Saturday, December 30, 2006

Scarlett's Reward On The Day They Hang Saddam

On the day Saddam Hussein was executed, we also received news of the New Year's Honours list-- a quaint little British tradition in which a range of titles are bestowed on people who have served their country well in the previous year, from Knighthoods, OBEs, CBEs, to the peculiarly named Knight Commander of the Order of St. Michael and St. George, which is given to people in the diplomatic service.

And can you guess who got that one this year, though it's not being widely reported? John Scarlett, current head of MI6, previously on the government's Joint Intelligence Committee. Who's he? The obliging fellow who, in the so-called "sexing-up" affair, agreed to the last-minute changes in the dossier Tony Blair presented to the nation to make his case for the invasion of Iraq. Fears had been expressed that the dossier, as it stood--replete with facts and other such inconveniences--would not make a convincing case for war. But by the time they'd finished rewriting it, having solicited Scarlett's consent for the changes, even half of the anti-war brigade secretly believed that Saddam had weapons sophisticated enough to launch strikes from Iraq on mainland Europe. It was a masterpiece of creative literature, way better than anything I've ever written, and it got Blair into Iraq behind George Bush with only a minimum of fuss.

Scarlett did his job well and on the day the deposed leader of Iraq was murdered and over seventy Iraqi citizens perished in a series of car bombs, he has been handsomely rewarded. It would leave you with a very bitter taste in the mouth if Iraq hadn't been tasting like poison on the tongue since it started.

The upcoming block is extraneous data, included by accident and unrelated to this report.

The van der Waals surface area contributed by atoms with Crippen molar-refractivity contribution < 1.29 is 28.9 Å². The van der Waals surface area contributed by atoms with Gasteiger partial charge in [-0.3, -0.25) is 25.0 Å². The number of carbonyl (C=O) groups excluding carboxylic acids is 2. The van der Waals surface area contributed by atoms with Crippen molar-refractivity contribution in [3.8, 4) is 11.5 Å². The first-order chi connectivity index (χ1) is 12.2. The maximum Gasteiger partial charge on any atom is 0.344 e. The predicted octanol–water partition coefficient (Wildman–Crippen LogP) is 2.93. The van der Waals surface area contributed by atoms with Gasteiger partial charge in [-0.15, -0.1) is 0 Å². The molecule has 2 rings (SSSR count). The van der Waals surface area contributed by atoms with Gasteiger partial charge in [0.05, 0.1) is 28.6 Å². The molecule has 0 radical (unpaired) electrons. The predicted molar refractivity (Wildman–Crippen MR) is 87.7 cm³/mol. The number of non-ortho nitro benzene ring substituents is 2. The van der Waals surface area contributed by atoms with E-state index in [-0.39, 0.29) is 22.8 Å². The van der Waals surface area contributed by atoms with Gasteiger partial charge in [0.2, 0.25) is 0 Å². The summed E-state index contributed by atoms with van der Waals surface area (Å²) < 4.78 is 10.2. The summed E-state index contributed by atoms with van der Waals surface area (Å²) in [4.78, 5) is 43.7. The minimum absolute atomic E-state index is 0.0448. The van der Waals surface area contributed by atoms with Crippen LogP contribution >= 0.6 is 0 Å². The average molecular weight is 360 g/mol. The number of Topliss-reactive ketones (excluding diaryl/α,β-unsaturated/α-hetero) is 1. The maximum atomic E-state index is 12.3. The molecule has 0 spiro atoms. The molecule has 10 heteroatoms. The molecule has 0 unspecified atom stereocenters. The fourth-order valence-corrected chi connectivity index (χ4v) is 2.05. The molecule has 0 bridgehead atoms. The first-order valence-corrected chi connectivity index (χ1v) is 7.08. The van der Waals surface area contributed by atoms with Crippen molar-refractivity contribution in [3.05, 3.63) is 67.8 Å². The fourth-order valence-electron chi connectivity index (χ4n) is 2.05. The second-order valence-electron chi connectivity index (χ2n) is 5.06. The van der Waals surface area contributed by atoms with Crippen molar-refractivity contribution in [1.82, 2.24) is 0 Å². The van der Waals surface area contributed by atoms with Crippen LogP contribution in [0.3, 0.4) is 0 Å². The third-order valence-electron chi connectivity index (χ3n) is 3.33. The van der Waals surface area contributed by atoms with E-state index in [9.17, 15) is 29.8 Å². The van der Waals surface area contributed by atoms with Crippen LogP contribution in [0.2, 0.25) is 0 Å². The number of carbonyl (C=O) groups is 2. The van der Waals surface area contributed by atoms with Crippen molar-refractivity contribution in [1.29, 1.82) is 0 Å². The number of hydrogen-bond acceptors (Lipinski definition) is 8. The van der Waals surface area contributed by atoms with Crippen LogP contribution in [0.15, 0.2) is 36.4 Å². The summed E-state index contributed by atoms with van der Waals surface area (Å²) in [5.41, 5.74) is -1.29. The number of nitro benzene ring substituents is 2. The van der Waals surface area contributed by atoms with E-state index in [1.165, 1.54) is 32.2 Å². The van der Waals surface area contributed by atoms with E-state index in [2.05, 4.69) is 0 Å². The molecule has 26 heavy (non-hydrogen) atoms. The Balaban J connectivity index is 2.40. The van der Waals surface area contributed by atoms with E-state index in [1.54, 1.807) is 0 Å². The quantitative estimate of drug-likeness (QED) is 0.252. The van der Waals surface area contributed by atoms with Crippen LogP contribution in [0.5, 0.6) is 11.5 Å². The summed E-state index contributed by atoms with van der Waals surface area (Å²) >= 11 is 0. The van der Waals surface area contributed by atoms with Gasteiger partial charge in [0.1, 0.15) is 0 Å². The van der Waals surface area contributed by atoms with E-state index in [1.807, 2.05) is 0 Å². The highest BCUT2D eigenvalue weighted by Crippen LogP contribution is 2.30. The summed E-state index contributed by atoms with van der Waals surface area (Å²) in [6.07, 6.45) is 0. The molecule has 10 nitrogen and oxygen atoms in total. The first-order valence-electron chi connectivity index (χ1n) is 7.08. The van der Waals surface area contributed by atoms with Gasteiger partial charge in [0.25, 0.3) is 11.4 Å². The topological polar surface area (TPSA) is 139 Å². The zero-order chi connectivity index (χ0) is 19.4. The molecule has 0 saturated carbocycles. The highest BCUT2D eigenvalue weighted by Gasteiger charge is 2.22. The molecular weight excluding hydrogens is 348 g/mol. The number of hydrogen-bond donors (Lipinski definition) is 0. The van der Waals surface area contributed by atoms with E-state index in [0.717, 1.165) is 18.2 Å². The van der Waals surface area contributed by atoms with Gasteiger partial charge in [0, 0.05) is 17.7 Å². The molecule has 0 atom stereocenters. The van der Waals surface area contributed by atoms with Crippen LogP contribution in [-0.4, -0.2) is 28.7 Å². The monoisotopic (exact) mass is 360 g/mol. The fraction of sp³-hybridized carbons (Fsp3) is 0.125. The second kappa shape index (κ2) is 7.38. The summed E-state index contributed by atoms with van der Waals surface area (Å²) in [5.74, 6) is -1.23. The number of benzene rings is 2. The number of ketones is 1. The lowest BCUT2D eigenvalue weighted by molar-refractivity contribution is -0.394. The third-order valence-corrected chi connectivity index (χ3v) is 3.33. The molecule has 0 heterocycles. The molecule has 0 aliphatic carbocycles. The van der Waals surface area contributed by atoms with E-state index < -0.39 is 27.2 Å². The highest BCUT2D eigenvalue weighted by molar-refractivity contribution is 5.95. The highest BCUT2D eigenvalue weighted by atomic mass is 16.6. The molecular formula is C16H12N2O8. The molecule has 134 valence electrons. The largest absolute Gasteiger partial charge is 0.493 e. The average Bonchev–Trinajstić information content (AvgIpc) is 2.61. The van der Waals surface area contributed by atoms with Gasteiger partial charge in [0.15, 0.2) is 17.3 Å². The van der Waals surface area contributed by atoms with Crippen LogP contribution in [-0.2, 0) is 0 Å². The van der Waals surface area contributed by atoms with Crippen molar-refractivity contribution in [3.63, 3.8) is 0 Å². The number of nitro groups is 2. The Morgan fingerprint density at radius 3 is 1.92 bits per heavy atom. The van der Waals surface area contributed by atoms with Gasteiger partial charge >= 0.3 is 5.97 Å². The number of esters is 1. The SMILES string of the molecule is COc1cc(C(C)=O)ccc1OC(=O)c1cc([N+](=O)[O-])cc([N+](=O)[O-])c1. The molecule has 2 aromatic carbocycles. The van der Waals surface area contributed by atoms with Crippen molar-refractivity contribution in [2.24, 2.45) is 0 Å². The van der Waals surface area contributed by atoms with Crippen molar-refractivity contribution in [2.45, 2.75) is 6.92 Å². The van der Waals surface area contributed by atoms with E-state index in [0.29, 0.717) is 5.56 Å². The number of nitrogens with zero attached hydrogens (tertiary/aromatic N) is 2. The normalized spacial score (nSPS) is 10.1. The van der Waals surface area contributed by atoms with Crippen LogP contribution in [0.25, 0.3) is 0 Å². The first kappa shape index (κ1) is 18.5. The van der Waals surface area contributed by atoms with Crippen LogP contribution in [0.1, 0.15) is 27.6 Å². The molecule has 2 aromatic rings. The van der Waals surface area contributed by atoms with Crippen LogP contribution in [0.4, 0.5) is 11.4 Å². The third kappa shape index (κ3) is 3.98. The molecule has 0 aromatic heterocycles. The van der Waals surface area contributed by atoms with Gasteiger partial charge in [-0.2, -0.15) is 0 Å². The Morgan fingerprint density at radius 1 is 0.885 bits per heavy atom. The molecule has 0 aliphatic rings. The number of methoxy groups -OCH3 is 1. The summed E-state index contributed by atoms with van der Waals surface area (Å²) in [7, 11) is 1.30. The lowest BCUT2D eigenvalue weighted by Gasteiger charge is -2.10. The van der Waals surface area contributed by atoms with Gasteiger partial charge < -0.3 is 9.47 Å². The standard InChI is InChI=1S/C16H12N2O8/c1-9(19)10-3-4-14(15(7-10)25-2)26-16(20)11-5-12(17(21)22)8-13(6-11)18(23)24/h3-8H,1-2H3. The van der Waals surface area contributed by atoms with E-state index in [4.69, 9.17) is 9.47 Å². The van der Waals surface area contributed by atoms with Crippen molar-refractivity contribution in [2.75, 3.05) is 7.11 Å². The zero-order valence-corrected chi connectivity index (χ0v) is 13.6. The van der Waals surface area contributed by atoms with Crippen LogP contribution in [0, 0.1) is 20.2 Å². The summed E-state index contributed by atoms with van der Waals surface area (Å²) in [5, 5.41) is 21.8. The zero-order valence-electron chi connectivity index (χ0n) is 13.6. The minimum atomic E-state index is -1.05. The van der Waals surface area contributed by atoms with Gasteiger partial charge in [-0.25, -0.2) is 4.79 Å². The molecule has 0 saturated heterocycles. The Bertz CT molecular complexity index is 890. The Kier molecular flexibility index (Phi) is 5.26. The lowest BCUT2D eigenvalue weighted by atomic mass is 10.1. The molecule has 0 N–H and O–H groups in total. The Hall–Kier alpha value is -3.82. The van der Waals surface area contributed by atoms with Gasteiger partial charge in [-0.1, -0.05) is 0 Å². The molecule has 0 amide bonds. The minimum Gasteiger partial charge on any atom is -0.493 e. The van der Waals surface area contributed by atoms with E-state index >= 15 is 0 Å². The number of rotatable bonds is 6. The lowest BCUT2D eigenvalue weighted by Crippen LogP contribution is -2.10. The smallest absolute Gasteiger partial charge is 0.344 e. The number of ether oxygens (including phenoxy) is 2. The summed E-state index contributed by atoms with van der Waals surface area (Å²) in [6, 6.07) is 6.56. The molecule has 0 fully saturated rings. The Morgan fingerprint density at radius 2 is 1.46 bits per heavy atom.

3 comments:

the anonymous chick said...

Even if Saddam was indeed evil ... his execution was possible because our government basically lied to us about why we went into Iraq. If we'd been told, "Hey, Saddam killed this many people and we want to take him out," that would have been less deceptive, at least.

Still, I'm against capital punishment for a myriad of reasons. I wouldn't have Saddam to dinner, okay? But killing somebody for killing somebody is, not only juvenile, it's uncreative. I could probably commit murder if, for instance, someone was molesting a child or something, and I walked in on it. My anger and humanity would overcome my better judgment. But in capital punishment, there is planning involved. We can't say we did it in the heat of the moment when there was no control to be had. We do these executions by being premeditated (for which there are stiffer sentences for criminals in the USA).

I think my country might as well be spat upon. I'm extremely ashamed we've let all this crap happen. The only reason I don't move to Canada is that I don't want to give up on my country.

Bruce Hodder said...

I know, I know. I too am a patriot, though not in a way my government or the secret service could ever understand. One of the things I resent about the Iraq occupation and the torture and murder we have been responsible for is that each reprehensible act in turn degrades the international reputation of the British a little bit more. And the honour given to Scarlett is another example of that. Did they think nobody would be watching? Do they even care how bad it looks?
Probably not.

the anonymous chick said...

There are tons of examples of important evidence being exposed, which is then forgotten or ignored. We've had so many pieces of evidence against our president that the only reason he hasn't been impeached is because we're too comfortable to storm the steps of Congress. The moment all of our sons are killed in this war - or, for the more arrogant, the moment Germany stops sending us cheese and France stops sending us wine - we'll be closer to demanding answers.

President Bush has become the terrorist of which I am most afraid.